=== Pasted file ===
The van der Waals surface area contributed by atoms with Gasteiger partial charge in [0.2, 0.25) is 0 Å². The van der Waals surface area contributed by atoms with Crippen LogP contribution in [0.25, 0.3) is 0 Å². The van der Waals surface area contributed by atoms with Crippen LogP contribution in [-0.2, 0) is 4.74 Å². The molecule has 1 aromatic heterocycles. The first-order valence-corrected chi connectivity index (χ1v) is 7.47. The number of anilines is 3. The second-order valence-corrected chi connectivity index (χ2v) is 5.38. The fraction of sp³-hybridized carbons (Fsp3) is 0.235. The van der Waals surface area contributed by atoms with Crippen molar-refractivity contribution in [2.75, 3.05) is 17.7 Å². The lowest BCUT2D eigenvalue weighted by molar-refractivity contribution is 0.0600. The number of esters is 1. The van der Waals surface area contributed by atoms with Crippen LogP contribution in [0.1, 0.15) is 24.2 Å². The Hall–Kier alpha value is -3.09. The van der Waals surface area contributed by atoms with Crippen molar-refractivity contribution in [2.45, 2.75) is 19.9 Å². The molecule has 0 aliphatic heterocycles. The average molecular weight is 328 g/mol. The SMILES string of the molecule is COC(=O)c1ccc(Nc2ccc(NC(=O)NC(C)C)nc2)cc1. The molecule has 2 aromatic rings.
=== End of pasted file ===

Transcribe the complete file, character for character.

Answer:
The van der Waals surface area contributed by atoms with Gasteiger partial charge in [0.2, 0.25) is 0 Å². The van der Waals surface area contributed by atoms with Crippen LogP contribution in [0.25, 0.3) is 0 Å². The van der Waals surface area contributed by atoms with Crippen LogP contribution in [-0.2, 0) is 4.74 Å². The molecule has 1 aromatic heterocycles. The first-order valence-corrected chi connectivity index (χ1v) is 7.47. The number of anilines is 3. The second-order valence-corrected chi connectivity index (χ2v) is 5.38. The fraction of sp³-hybridized carbons (Fsp3) is 0.235. The van der Waals surface area contributed by atoms with Crippen molar-refractivity contribution in [2.75, 3.05) is 17.7 Å². The lowest BCUT2D eigenvalue weighted by molar-refractivity contribution is 0.0600. The number of esters is 1. The van der Waals surface area contributed by atoms with Crippen LogP contribution in [0.1, 0.15) is 24.2 Å². The Hall–Kier alpha value is -3.09. The van der Waals surface area contributed by atoms with Crippen molar-refractivity contribution in [2.45, 2.75) is 19.9 Å². The molecule has 0 aliphatic heterocycles. The average molecular weight is 328 g/mol. The SMILES string of the molecule is COC(=O)c1ccc(Nc2ccc(NC(=O)NC(C)C)nc2)cc1. The molecule has 2 aromatic rings.